Up until now, I have believed that the best way to defeat Donald Trump in 2020 has been to focus on advocating for the federal government to do more to help the lower and middle classes with their economic and financial struggles to survive and to pay their bills. So I have largely ignored his hateful, dumb, stupid, and ignorant [rants], in which he demeans, insults, bullies, and disrespects all minority groups, women, and immigrants.

I have done this partly because I have believed from day one that this has all been a big act and that he is a master manipulator and con man who really doesn’t believe the ridiculous, idiotic, and moronic things that he says, but that he cleverly figured out that he could win the presidency by pretending that he actually believes in what he thinks — that 51 percent of the American people believe in hate. But his hate talk has now become too dangerous. He is playing with fire.

This big act and game has to stop. I call on all of the good-hearted conservative-Republicans in the U.S.A. who have a conscience to join Nikki Haley and to call out Trump on his hate talk. The people he has insulted and disrespected don’t deserve to hear any more of his nonsense. He might have already damaged our country beyond repair because sometimes there are things that can never be made right. I hope it is not too late.



Rescind the Limits
East Hampton
August 9, 2019

To the Editor:

The New York Times has a dispiriting article today on the probable impossibility of actually limiting the presence of assault weapons in our country due to the already enormous proliferation of them, there now being an estimated 15 million assault rifles in the country.

The article goes on to detail some of the early activism of John Rosenthal, the founder of Stop Handgun Violence, who noted that it is not surprising that both the nuclear industry and the gun industry have “secured federal legislation to help limit their liability.” What strikes me is that if we were able to rescind the limits on the manufacturers’ liability it would put the necessity of limiting assault weapons in our culture onto the very companies that have made the weapons and made fortunes from their sales. This would take the task away from our government and would relieve our citizens of the attendant tax burden. If the companies were no longer protected from liability they would be forced to solve the problem, and who better to do it?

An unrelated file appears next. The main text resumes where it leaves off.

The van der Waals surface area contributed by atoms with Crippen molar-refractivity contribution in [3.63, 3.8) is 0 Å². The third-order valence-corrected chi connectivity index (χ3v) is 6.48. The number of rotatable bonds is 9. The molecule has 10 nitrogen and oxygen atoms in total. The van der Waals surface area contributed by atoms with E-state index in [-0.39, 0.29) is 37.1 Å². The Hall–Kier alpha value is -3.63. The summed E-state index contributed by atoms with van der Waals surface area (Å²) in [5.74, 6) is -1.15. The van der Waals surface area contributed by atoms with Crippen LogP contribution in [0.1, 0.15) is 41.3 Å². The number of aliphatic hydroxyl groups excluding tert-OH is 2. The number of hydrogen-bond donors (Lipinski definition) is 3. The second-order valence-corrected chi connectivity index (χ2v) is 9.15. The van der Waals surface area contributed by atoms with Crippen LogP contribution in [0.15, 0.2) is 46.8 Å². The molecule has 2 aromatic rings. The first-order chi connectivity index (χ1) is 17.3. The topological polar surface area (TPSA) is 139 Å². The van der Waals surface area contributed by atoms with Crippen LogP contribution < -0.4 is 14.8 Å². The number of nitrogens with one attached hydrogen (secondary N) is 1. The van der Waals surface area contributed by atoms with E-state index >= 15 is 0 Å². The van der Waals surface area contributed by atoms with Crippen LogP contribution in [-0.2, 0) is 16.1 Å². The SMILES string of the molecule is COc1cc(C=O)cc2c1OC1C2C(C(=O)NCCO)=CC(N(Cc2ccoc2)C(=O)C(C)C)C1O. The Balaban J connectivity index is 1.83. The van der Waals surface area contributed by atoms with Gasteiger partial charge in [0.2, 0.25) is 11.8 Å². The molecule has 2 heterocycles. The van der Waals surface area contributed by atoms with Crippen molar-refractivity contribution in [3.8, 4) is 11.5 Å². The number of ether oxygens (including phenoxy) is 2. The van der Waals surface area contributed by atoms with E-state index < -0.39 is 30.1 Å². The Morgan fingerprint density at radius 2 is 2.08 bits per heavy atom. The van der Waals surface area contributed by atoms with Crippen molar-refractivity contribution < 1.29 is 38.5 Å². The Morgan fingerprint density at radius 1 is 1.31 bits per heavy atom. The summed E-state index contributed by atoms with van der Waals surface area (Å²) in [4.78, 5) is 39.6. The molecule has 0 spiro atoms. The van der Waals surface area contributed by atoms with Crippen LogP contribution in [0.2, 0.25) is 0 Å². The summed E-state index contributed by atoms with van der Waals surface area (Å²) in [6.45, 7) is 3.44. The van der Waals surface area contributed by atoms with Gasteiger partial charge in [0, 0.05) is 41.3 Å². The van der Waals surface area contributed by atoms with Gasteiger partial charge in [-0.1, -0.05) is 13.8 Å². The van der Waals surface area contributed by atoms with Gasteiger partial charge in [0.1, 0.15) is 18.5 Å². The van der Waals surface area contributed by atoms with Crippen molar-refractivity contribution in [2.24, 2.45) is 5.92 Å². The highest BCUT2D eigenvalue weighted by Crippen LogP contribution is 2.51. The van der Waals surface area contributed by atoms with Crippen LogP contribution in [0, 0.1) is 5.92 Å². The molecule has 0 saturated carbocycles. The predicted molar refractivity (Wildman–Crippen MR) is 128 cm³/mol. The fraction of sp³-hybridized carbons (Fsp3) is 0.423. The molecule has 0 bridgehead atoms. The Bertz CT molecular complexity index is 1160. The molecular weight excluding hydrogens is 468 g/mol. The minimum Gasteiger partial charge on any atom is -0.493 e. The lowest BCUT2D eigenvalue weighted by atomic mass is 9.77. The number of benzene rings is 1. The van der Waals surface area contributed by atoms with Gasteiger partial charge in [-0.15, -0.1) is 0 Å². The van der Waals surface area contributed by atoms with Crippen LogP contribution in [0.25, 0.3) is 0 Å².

Stranger Than Fiction
East Hampton
August 11, 2019

Dear David,

I’d like to respond to two letters last week that made good sense. One was Lyle Greenfield’s “Like a Mild Spice.” Lyle’s letter was a validation that we are in a whirring blender of insanity in our leadership, spewing pieces of hate and ridiculous statements staining our land and minds and good patriotic hearts. What is he like, we wonder? We cannot believe such madness, even though we’ve studied mad kings and despots in history classes and books, and seen them acted out in movies. But this is real life and it cannot go on, can it?

Lyle’s letter clearly states all the reasons this presidency is not working. How refreshing to read it, instead of being aggressively confronted by people who support such a president and their demand to know why we do not. Tell me one thing he did wrong? Tell me why he is a racist? This is said very fast, in one breath. They appear impatient and aggressive, as the president himself has proven himself to be, a bully who speaks as if he has Tourette’s and acts before he thinks. The insistent supporters of the president would rather stay blind and fight than educate themselves it seems. If ignorance is bliss, they’re in nirvana. They won’t consider for a minute or admit they were wrong to have trusted this man to lead the country. It’s exhausting trying to talk sense to rhetoric. I surrender the argument, letting it go for sanity and stress’s sake.

I know the right way to behave and expect the same in return, especially from the leader of our country. I know how to be true and patriotic. It ain’t this we are witnessing. I grew up in the turbulent ’60s and ’70s, Vietnam for pete’s sake, civil rights, fighting for women’s rights, but even then we were not living this nightmare. This reality we are faced with is crazier than a bedbug. You don’t reach adulthood and then revert to being an adolescent. You become wiser and more educated, not necessarily by a formal degree, but anyone can read books and learn. Anyone with half a brain can separate propaganda from truth.